If you are a hawk moth you pollinate an eastern prairie fringed orchid on a soft, warm night in early July by hovering in front of it and inserting your long proboscis past the sexual organs of the flower and deep into the long spur that hangs from the rear of the blossom. A pool of nectar as much as a centimeter deep awaits you there, and as you suck up the sugary syrup, the pollinium, the little packet of pollen in the flower, attaches itself to the side of your proboscis. When you probe another flower the pollinium will attach itself to the stigma of that bloom, allowing the pollen to grow into the ovary and fertilize the ovules there.

If you are a human being you pollinate an eastern prairie fringed orchid by searching through likely habitat on a hot day in early July carrying a stack of Styrofoam cups and a box of toothpicks. If you find an orchid in flower you get down on your hands and knees in front of it and insert a toothpick into one of the blossoms. The pollinium sticks to the toothpick. You place an upended cup on the ground and insert the free end of the toothpick into the cup’s bottom. When you have finished removing the pollinia from the dozen or so blooms on the average orchid, your cup is crowned with a little palisade of toothpicks.

You find another flowering stalk and repeat the process. Then you carefully insert the pollinated ends of the toothpicks from the first plant into the blossoms on the second plant, one at a time, and allow the pollinia to attach themselves to the stigmata in each blossom. Then you take the pollinia from the second plant and insert them, one at a time, into the flowers on the first plant.

Somehow the way the moths do it sounds like more fun. Of course we humans are capable of having fun once removed. Even the most arduous task can become a source of joy and satisfaction if we can honestly tell ourselves that the work is doing some good. This year a group of about 20 Chicago-area volunteer human pollinators got a chance to tell themselves exactly that.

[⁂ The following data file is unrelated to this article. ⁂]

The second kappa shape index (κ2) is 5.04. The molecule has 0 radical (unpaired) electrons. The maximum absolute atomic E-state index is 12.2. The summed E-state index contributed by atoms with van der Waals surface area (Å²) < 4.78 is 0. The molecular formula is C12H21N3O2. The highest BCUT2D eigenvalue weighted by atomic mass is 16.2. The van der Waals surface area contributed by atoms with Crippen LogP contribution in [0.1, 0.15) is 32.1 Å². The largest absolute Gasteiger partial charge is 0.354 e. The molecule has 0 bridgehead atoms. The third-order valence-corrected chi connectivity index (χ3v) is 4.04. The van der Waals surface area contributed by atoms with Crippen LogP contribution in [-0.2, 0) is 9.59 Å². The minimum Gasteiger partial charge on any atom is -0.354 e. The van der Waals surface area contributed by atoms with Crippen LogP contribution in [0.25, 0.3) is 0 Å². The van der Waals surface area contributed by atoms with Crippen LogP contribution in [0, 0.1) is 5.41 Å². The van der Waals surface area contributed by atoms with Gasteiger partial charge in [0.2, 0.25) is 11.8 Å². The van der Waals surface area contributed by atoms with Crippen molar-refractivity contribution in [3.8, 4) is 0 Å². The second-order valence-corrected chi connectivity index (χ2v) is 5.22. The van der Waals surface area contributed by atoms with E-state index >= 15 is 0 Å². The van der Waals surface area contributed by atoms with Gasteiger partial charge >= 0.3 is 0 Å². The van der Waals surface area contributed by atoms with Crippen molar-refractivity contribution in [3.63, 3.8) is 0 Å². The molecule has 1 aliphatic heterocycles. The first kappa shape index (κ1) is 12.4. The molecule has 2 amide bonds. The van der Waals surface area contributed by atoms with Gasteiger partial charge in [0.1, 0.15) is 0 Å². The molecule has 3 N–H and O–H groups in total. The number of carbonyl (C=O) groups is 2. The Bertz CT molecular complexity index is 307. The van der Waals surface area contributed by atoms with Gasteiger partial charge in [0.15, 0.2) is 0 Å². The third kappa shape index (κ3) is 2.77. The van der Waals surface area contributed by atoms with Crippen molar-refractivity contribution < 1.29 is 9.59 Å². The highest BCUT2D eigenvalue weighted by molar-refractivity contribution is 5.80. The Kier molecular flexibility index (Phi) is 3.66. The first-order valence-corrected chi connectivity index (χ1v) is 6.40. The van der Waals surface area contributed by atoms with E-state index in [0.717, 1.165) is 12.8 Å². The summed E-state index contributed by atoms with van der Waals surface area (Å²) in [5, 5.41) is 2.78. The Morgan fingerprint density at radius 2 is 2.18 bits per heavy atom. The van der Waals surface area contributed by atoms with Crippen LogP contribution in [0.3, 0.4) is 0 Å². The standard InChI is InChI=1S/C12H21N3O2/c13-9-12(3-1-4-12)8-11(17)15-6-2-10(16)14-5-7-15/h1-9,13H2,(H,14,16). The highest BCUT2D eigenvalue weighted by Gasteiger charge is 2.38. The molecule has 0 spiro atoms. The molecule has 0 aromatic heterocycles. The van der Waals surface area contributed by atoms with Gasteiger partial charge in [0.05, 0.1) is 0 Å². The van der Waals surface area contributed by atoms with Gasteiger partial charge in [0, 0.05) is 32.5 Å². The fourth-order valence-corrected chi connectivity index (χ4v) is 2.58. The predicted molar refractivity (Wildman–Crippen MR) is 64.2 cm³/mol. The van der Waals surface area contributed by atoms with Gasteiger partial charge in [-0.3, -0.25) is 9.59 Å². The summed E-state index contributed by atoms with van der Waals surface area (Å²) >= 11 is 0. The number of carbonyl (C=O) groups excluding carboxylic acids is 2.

They were working on one phase of a recovery plan for the eastern prairie fringed orchid, Platanthera leucophaea, a plant that has fallen on such hard times that it is listed as endangered in Illinois and threatened nationwide. It didn’t use to be a rarity. It grows across a fairly broad segment of the moisture gradient, showing up occasionally right in the middle of the gradient in mesic prairies. It is most common in wet-mesic and wet prairies, but it can also be found in the even wetter sedge meadows and fens.

All of these habitats used to be widespread in northern Illinois, and it seems likely that our area was the heart of the plant’s historic range. You can still find eastern prairie fringed orchids in Michigan, Ohio, Wisconsin, and southern Ontario. West of the Mississippi the western prairie fringed orchid–the two were thought of as a single species until recently–takes over.

Illinois has 21 known populations of the orchid, more than any other state. Michigan is the runner-up with 14. Eighteen of Illinois’ sites are in the northern part of the state.

The recovery plan for the species was drawn up by Marlin Bowles of the Morton Arboretum. Its major emphasis is on management of sites where the orchid now grows to improve conditions for the species. The measures recommended are familiar practices on prairies and wetlands around here: keep brush out, control exotics like purple loosestrife, burn from time to time, keep the deer population within reasonable limits. It is a regime that is likely to benefit the entire native plant community.

On some of the sites management will be handled by members of the Volunteer Stewardship Network. The state Department of Conservation is doing major management work on sites it owns. If these efforts have their expected effect, the existing 21 populations will be vigorous, healthy, and able to sustain the species for some time.

But wouldn’t it be nice if we could establish more populations? What if we could saturate northern Illinois with eastern prairie fringed orchids? We live in an area where the art of ecological restoration is entering a golden age. Thanks to the efforts of our restorationists, we have more potential sites for this plant than we did ten years ago, and each year adds to the list. Why not spread the orchids so widely that we can take them off the lists for good?